Monday, November 30, 2009

I can’t believe we are still fighting for abortion rights.

I can’t believe we are still fighting for abortion rights. In 1973 after the Roe decision, I thought the battle had been won. How wrong I was.

When I went to a pro-choice demonstration in DC in the early 90’s, I couldn’t quite believe that we were still fighting this battle. But I was heartened to see so many young women there and thought that soon this would be settled and we wouldn't be wasting our energy fighting for this basic right. Wrong again.

When I dragged myself to DC for the 2004 March for Women’s Lives I began to worry that I might be fighting this battle until my dying day. Bush was president and had the power to shape the Supreme Court for years to come.

Now we have a Democratic president and a Democratic congress, yet we’re still fighting an energized anti-choice movement. But supporters of abortion rights are energized as well. According to NY Times , Nancy Keenan, Executive director of NARAL describes us old folks as “a menopausal militia”—women who can remember a world without access to safe, legal abortion. (Most women my age know someone, either directly or indirectly, who died from or suffered serious complications from an illegal abortion.)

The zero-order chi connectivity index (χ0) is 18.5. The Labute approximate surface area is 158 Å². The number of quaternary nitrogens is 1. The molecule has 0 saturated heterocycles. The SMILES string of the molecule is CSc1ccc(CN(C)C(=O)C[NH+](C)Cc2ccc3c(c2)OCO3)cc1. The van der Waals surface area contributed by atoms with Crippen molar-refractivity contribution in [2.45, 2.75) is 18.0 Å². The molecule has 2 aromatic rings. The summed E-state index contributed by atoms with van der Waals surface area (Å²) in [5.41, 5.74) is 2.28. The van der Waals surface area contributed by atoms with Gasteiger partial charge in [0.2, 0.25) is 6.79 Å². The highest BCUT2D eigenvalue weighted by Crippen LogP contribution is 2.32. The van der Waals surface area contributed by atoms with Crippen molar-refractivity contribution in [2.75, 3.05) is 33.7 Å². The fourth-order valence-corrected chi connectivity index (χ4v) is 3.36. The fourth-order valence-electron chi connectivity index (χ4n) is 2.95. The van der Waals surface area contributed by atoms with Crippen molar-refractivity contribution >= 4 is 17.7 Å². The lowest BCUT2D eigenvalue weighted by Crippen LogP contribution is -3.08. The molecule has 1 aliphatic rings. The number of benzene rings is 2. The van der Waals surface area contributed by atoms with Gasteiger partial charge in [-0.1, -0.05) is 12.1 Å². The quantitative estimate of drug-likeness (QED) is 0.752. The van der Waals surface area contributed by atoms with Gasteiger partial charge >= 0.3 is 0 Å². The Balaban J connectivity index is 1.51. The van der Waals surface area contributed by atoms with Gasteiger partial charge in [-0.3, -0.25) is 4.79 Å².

Young women may lack this direct experience, but many see access to safe, legal abortion as a right and they don’t want health care reform to endanger that right. So I expect to see at a lot of young women at the rally/lobby day for abortion rights in DC on Dec. 2.

One concession to age: I no longer take the bus. There is no way I can get to Center City Philly by 6:00 and then return to Philly at 9:00 for a 17 hour day. I plan to drive down the night before, stay in DC overnight, and get up at a reasonable hour in the morning. I’ve paid my dues—40+ years of taking the bus to marches in DC. Unlike so many of my friends, I’ve never enjoyed the experience. I went out of a sense of obligation. I’ve always been a little phobic about crowds and was never really comfortable marching around with like-minded folks chanting slogans in unison. My politics may have collectivist tinge, but temperamentally I’m an individualist.

But there are times when you just have to stand up and be counted.

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